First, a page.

First: a defense of the electoral college, by Mr. Jason Willick of the American Interest. He brings up four points in defense of the electoral college:
|Presidential election 2016 results by county and vote share. Source.|
- Changing the rules of an election also changes both the impetus for voting and the strategy pursued by the candidates. Thus, Mr. Trump would have spent more time and effort campaigning in rural and blue-collar California, Illinois, and even New York if only the popular vote mattered, whereas Clinton might have made more visits to Houston, Atlanta, etc. Indeed, I suspect that Trump would have actually done more to advertise earlier in this scenario (for example, Hillary Clinton's ads were frequently heard on the radio where I live about two months before the election; I don't think I ever heard a Trump ad).
- Attempting to scrap the electoral college is a waste of energy that could be used to reform it instead. I actually don't think this is a good argument for why the college shouldn't be eliminated, but it is a decent argument from a practical standpoint for why people shouldn't try to remove it. The gist is that there are too many states with too much to lose if the college goes away, with only a few large-population (and largely blue) states gaining anything, so it is difficult to imagine getting the requisite 38 states to sign off on this Constitutional amendment. Again, I think that this is not a very good argument because it is less a defense of the college than a plea against the difficulty in removing is, and it may not even really dissuade people from trying (which is the main point of the argument).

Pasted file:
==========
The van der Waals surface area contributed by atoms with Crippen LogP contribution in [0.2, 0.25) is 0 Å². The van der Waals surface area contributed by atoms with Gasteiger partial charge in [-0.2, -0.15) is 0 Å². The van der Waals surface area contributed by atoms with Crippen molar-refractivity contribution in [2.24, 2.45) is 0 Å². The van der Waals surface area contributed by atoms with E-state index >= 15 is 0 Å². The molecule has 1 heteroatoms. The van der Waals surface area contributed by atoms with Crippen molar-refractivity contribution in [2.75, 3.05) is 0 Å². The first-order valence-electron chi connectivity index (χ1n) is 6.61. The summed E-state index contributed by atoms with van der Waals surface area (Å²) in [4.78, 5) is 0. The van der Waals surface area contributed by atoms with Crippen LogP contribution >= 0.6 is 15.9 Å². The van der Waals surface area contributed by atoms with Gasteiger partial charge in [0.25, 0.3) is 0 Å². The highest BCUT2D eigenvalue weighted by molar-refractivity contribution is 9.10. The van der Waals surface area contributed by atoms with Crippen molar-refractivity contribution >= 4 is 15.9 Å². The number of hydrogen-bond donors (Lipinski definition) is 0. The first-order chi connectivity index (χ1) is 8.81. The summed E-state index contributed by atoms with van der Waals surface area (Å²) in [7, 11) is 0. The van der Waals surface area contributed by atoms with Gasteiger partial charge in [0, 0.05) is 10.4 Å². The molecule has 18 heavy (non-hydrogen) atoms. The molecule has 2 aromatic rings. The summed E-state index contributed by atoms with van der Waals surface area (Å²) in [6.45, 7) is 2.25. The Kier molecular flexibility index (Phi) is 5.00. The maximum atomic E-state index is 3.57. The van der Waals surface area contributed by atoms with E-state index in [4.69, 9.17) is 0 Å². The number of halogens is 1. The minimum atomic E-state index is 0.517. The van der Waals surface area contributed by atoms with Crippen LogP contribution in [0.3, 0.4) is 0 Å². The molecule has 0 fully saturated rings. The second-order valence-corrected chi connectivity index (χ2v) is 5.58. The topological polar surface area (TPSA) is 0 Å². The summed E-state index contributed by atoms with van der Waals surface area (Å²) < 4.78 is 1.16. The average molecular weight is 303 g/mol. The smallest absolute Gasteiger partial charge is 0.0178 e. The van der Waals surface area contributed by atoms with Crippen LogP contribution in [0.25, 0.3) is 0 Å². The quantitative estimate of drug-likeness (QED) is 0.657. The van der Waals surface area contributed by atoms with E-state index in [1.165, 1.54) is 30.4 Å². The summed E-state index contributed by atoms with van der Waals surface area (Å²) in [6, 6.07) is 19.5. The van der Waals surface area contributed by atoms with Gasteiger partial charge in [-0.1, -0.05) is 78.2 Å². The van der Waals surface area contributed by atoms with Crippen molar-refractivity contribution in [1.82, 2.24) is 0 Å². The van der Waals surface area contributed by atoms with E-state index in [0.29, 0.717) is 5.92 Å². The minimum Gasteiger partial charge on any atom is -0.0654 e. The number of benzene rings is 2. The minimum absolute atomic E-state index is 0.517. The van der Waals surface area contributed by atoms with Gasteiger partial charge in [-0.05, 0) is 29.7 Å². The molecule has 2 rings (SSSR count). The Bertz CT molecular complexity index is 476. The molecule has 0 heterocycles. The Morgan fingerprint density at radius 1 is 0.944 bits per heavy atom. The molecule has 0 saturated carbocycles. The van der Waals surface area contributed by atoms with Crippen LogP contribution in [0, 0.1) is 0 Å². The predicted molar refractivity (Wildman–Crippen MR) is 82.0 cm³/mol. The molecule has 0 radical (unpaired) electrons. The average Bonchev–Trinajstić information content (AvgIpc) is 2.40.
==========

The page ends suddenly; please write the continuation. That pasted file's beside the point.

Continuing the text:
- The electoral college is what makes the presidential election an actual national election. At this point, the shift is from left vs right to nationalist vs cosmopolitan/internationalist (or so his argument goes). More importantly, the divide is largely between highly populated (but geographically concentrated) urban areas and large but sparsely populated rural areas. Thus, in a popular election, the impetus might be for the Democrat/urban candidate to focus exclusively in getting high turnout in their mega-cities. The rest of the country--including large swatch of "not-flyover" states, would be ignored. Having grown up in the rural part of a blue states whose policies were almost always dictated by the population of the one large city and maybe two or three medium-sized towns), this especially resonated with me. On a national scale, the problem is even worse, since a coalition of very few large urban areas (New York, Philadelphia, Boston, DC, Chicago, San Francisco, Seattle, Twin Cities, Detroit, Houston, Atlanta, Miami) could very rapidly supply a majority (or plurality) of the population. Indeed, this is a majority which is completely out of touch with smaller metro areas like Montgomery, Topeka, Boise, Amarillo, and even Kansas City or Pittsburgh, let alone the truly rural areas.